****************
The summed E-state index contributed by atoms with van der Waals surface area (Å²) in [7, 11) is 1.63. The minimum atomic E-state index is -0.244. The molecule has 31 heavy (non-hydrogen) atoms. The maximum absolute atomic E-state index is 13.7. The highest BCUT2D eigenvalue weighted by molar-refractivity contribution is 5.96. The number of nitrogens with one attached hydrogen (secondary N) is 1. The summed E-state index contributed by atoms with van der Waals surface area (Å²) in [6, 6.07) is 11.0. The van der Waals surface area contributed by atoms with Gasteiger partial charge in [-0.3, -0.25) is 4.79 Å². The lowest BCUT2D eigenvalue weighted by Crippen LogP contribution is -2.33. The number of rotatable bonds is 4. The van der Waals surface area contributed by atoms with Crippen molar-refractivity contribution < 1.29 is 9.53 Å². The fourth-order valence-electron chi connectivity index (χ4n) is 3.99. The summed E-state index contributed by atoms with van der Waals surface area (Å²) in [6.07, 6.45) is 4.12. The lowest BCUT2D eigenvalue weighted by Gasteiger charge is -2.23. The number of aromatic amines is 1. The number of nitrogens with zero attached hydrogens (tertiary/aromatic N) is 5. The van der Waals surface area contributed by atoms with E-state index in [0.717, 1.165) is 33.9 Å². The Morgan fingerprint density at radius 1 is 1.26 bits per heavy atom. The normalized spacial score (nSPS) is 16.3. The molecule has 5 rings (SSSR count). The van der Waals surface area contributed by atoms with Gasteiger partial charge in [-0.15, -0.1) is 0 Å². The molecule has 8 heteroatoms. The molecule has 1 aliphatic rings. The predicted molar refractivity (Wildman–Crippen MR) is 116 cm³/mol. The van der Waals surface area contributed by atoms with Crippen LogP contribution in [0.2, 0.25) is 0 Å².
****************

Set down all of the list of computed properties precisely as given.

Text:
The summed E-state index contributed by atoms with van der Waals surface area (Å²) in [7, 11) is 1.63. The minimum atomic E-state index is -0.244. The molecule has 31 heavy (non-hydrogen) atoms. The maximum absolute atomic E-state index is 13.7. The highest BCUT2D eigenvalue weighted by molar-refractivity contribution is 5.96. The number of nitrogens with one attached hydrogen (secondary N) is 1. The summed E-state index contributed by atoms with van der Waals surface area (Å²) in [6, 6.07) is 11.0. The van der Waals surface area contributed by atoms with Gasteiger partial charge in [-0.3, -0.25) is 4.79 Å². The lowest BCUT2D eigenvalue weighted by Crippen LogP contribution is -2.33. The number of rotatable bonds is 4. The van der Waals surface area contributed by atoms with Crippen molar-refractivity contribution < 1.29 is 9.53 Å². The fourth-order valence-electron chi connectivity index (χ4n) is 3.99. The summed E-state index contributed by atoms with van der Waals surface area (Å²) in [6.07, 6.45) is 4.12. The lowest BCUT2D eigenvalue weighted by Gasteiger charge is -2.23. The number of aromatic amines is 1. The number of nitrogens with zero attached hydrogens (tertiary/aromatic N) is 5. The van der Waals surface area contributed by atoms with E-state index in [0.717, 1.165) is 33.9 Å². The Morgan fingerprint density at radius 1 is 1.26 bits per heavy atom. The normalized spacial score (nSPS) is 16.3. The molecule has 5 rings (SSSR count). The van der Waals surface area contributed by atoms with Gasteiger partial charge in [-0.15, -0.1) is 0 Å². The molecule has 8 heteroatoms. The molecule has 1 aliphatic rings. The predicted molar refractivity (Wildman–Crippen MR) is 116 cm³/mol. The van der Waals surface area contributed by atoms with Crippen LogP contribution in [0.2, 0.25) is 0 Å².